A decade after University of Minnesota officials first imagined UMore Park as a utopian eco-village, a more modest plan for developing the nearly 5,000-acre property in Dakota County is taking shape.
In June, the University’s Board of Regents approved selling a 436-acre parcel in Rosemount to Newland Communities, a San Diego-based housing developer, for $13.1 million.
Newland aims to build 1,200 to 1,300 homes and a few retail shops on the property, which abuts County Road 42 to the north and Dakota County Technical College to the east.
“We’re just ecstatic about it. It’s going to be an awesome opportunity,” said Logan Martin, Rosemount city administrator.
The land comes with challenges, including proximity to a gravel mine and areas where environmental contaminants — some left over from its use as a World War II munitions plant — have been found.
But university officials and the developer said they are confident about the project.
“We thought it was a very favorable proposal,” said Mike Volna, the University of Minnesota’s assistant vice president of finance. “It’s a very exciting thing for the university.”
The parcel’s location is ideal, said Ted Nelson, president and chief operating officer of Newland Communities. “In the Twin Cities, it’s hard to put together large parcels of property,” he said. “And our company ... loves to do larger projects.”
There’s a market for new housing in Rosemount, Nelson said, adding that the city and the Rosemount-Apple Valley-Eagan school district are attractive to home buyers.
The company wants to build mostly single-family homes along with some townhouses and apartments for technical college students. Building more affordable homes will be key, he said.
“I think smaller houses are going to be part of our future,” Nelson said, adding that he envisions townhouses starting below $300,000 and single-family homes peaking at $800,000.
Newland Communities developed Stonemill Farms in Woodbury between 2000 and 2011. Nelson said it was the metro area’s bestselling development during the recession.
Nelson said the company has until October to complete the due diligence process on the UMore land, then up to two years to work through final approvals with the city of Rosemount before it closes on the deal. Houses likely won’t go up until 2020 or later.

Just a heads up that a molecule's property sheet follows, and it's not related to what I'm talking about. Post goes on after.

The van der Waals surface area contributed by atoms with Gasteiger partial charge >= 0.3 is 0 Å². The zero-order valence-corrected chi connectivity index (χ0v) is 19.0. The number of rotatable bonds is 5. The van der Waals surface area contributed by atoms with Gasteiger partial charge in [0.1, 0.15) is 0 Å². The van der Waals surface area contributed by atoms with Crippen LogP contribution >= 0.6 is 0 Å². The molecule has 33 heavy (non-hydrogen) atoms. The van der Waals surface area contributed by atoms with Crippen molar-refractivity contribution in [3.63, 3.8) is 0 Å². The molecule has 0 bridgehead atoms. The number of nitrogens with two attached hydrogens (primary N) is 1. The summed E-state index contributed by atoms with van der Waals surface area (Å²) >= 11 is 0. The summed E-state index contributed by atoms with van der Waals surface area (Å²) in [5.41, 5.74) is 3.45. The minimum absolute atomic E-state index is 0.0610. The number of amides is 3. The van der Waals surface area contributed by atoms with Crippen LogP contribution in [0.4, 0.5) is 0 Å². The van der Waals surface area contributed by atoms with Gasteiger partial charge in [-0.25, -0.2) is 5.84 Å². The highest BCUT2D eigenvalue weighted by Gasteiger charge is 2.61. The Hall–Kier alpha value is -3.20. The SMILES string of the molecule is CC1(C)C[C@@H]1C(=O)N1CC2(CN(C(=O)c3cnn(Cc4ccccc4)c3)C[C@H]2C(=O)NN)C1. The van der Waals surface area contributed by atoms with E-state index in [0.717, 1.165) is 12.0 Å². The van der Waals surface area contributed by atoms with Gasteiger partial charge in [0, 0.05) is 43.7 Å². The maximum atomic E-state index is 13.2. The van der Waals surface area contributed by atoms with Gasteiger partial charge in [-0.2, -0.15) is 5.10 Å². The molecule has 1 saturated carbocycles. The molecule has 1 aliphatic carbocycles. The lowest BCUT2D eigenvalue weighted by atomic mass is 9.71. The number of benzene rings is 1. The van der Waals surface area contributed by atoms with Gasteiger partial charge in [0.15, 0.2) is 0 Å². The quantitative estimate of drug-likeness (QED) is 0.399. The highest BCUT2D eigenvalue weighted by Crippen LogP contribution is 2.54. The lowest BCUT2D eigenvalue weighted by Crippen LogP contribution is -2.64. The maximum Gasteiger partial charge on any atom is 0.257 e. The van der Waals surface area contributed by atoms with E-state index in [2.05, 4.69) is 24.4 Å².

Newland is the second developer to buy into UMore Park. In 2016, Opus signed an agreement with pending conditions for $14 million to buy 159 acres east of the technical college.
Plans for UMore Park, the former site of a federally owned facility that produced smokeless gunpowder during World War II, have transformed over the years.
The university acquired the land in 1947 and used it mostly for lab waste and agricultural research for half a century.
By 2006, officials unveiled ambitious plans to build an environmentally friendly community for 20,000 to 30,000 on the site, but those plans stalled during the recession.
That idea would have required the university to take on a lot of risk and front a lot of money, Volna said, including the costs of environmental cleanup and general development. In 2015, the university changed its mind, deciding instead to let market forces dictate the parcel’s future, Volna said.
A range of pollutants have turned up on UMore land, said Ed Olson, a project manager for the Minnesota Pollution Control Agency (MPCA), including chemicals that are known carcinogens and heavy metals such as lead. But “this small area hasn’t had any history [of contamination] to it,” Olson said of the 436 acres.
Newmark and their environmental consultant will work with the MPCA to sample the plot’s soil and complete other tests, building on what the university has already done, Olson said.
If anything, sections may have been used for dumping by farmers, Olson said. He said any risks will be mitigated and that people shouldn’t be concerned about living there.
Previous worries about groundwater quality have been allayed, Olson said, adding that homes would likely be hooked up to city water in Rosemount or Empire Township anyway.
The 436-acre swath is adjacent to a more than a thousand-acre site that the university leases to Dakota Aggregates for gravel mining. The extraction will continue for several decades.
Shaun Nelson, a Rosemount City Council member, complained at a February City Council meeting that the mine’s operations kept him up at night. Dust from crushed rocks covers his deck, he said.
Nelson, the council member who lives less than a mile from the parcel Newland purchased, said he is thrilled about the sale. He downplayed the gravel mine’s clamor and its possible effects on new neighbors.
“The potential is there [for noise issues], but it’s getting better,” Nelson said.